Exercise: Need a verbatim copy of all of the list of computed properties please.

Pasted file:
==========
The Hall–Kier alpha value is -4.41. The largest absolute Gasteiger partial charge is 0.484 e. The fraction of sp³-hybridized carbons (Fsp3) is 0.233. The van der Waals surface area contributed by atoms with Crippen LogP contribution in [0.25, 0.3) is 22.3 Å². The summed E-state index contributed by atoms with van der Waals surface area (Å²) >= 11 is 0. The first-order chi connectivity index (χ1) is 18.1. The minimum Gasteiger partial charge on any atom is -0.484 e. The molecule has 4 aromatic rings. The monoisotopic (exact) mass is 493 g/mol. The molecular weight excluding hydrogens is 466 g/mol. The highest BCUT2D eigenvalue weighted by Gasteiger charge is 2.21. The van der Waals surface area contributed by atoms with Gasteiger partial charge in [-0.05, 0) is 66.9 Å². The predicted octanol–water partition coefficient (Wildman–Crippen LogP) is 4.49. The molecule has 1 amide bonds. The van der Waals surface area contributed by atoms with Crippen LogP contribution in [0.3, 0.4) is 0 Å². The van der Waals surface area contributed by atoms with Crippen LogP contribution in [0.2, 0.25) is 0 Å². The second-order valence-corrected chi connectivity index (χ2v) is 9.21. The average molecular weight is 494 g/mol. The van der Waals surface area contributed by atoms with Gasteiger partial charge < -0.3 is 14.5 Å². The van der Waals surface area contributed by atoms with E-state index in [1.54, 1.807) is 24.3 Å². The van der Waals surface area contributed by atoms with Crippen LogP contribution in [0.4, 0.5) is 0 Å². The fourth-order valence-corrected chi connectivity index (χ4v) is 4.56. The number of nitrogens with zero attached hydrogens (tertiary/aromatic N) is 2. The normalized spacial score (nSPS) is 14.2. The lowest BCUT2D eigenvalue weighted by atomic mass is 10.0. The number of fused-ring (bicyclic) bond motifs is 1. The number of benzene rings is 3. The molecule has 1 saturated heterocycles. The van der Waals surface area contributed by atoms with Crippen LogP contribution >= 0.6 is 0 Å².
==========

The Hall–Kier alpha value is -4.41. The largest absolute Gasteiger partial charge is 0.484 e. The fraction of sp³-hybridized carbons (Fsp3) is 0.233. The van der Waals surface area contributed by atoms with Crippen LogP contribution in [0.25, 0.3) is 22.3 Å². The summed E-state index contributed by atoms with van der Waals surface area (Å²) >= 11 is 0. The first-order chi connectivity index (χ1) is 18.1. The minimum Gasteiger partial charge on any atom is -0.484 e. The molecule has 4 aromatic rings. The monoisotopic (exact) mass is 493 g/mol. The molecular weight excluding hydrogens is 466 g/mol. The highest BCUT2D eigenvalue weighted by Gasteiger charge is 2.21. The van der Waals surface area contributed by atoms with Gasteiger partial charge in [-0.05, 0) is 66.9 Å². The predicted octanol–water partition coefficient (Wildman–Crippen LogP) is 4.49. The molecule has 1 amide bonds. The van der Waals surface area contributed by atoms with Crippen LogP contribution in [0.3, 0.4) is 0 Å². The van der Waals surface area contributed by atoms with Crippen LogP contribution in [0.2, 0.25) is 0 Å². The second-order valence-corrected chi connectivity index (χ2v) is 9.21. The average molecular weight is 494 g/mol. The van der Waals surface area contributed by atoms with Gasteiger partial charge < -0.3 is 14.5 Å². The van der Waals surface area contributed by atoms with E-state index in [1.54, 1.807) is 24.3 Å². The van der Waals surface area contributed by atoms with Crippen LogP contribution in [0.4, 0.5) is 0 Å². The fourth-order valence-corrected chi connectivity index (χ4v) is 4.56. The number of nitrogens with zero attached hydrogens (tertiary/aromatic N) is 2. The normalized spacial score (nSPS) is 14.2. The lowest BCUT2D eigenvalue weighted by atomic mass is 10.0. The number of fused-ring (bicyclic) bond motifs is 1. The number of benzene rings is 3. The molecule has 1 saturated heterocycles. The van der Waals surface area contributed by atoms with Crippen LogP contribution >= 0.6 is 0 Å².